Project #22 in the Daddy Handbook: A Catapult

As-built catapult

Because she saw one at her school’s science fair, last week our youngest daughter asked me to help her build a catapult. Feeling intrigued by the idea of putting together something that shoots something else but not wanting to go overboard (you never know what kids do with these), I came up with this design. As you can see in the images on this page, the catapult requires only two different wood items, a rubber band and a cup as raw materials. It can be manufactured with only few tools and everything is pretty much self-aligning. The outrigger-type supports can be used to either mount wheels or to hold the catapult down with bricks.

First tests with marshmallows (apparently a very popular projectile) showed that this thing shoots approximately 10 feet at the given size. Just to mention this again: Firepower was not in my best interest, therefore the size is completely sufficient for kids. Within limits, this design may be conducive to scaling.

The rendering below shows the how one could use bricks to weigh the catapult down.

Catapult rendering (using Twilight renderer)

So how was this made? Here are the details:

Cutting and assembly diagram (click to enlarge)

A quick SketchUp model (that made good use of SketchUp Pro’s Trim tool to cut all holes) shows what is needed:

  • 2 pieces of 1/2″ x 1-1/2″ trim, cut to 9-3/4″ length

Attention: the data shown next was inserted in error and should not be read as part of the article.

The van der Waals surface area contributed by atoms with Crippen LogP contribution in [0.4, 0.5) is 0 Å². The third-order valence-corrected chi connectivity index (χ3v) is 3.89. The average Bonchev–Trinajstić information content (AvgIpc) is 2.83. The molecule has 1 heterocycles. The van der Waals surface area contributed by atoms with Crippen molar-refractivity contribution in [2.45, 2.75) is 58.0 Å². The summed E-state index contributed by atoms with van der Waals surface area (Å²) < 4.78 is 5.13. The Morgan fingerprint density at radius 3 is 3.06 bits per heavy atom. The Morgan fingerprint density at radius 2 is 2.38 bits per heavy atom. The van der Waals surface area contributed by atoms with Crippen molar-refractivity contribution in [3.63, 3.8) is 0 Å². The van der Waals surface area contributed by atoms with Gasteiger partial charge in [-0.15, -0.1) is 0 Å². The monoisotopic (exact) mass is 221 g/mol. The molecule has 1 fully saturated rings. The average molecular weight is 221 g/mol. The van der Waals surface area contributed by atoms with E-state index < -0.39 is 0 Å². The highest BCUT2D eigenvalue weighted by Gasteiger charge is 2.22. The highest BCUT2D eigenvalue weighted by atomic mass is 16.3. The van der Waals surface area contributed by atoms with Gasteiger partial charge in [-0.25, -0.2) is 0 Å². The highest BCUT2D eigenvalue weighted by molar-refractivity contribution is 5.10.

• 2 pieces of 1/2″ x 1-1/2″ trim, cut to 1′ 3-5/8″ length (keeping the first two items at these lengths creates a right-angled support – vary the numbers to modify steepness of projectile path)
  • 3 pieces of 1/2″ x 1-1/2″ trim, cut to 1′ 6″ length
  • 2 5/8″ wood dowels, cut to 8-1/2″ length
  • 1 5/8″ wood dowel, cut to 5-1/2″ length
  • A rubber band (I used the tie-down rubber shown in the image because it has convenient hooks)
  • A plastic cup, cut shorter in height
  • 2 screws to attach the plastic cup
  • Wood glue to fix all non-moving parts (not absolutely necessary because everything will friction-fit pretty well already)

After cutting everything to length, use a 5/8″ drill bit to cut holes 1″ from all ends into the wood pieces. Make sure you center these as accurately as possible. I used a notch to attach the rubber band to the moving arm. Alternatively, you could drill a hole there and run the rubber through it. Finally, screw the plastic cup with two small screws into the top of the moving arm.

Assemble everything in the order as shown on this page. If you want to, glue all of the non-moving parts (everything except the arm) to give the catapult more rigidity.

Now you are ready to try it out. As always, it’s a good idea to give the kids some basic instructions like “always stand behind the thing” and “never shoot rocks or anything that’s alive” but I’ll leave the details of this up to you.

Enjoy!

Front view
  • Ben

    hey i am looking for a design for my IDT project and was wondering would yours send a projectile over a 800mm wall onto a target 4m away

    • Sounds like reasonable dimensions. You can always vary the rubber band spring to size things up.

  • high school

    Hey AS i was wondering how big the catapult is as a whole for my engineering project.

    • Just about 2 ft in length – not very big. Feel free to “supersize” it!

  • LeeOHenderson

    very cool – I looked hard for your sketchup model file to download – but I didn’t see it, would you mind posting it?

  • Zhuooyang

    This is amazing! It is the best gift.

  • danawoodman

    That’s sweet AS! Great design and nice model/diagram! Hope you and you kid had a blast playin with it :)

    • Thanks! I am already looking forward to using the “marshmallow catapult” at the next birthday party…

      • danawoodman

        You’re going to be the “cool dad”. All the other parents are gonna be jealous!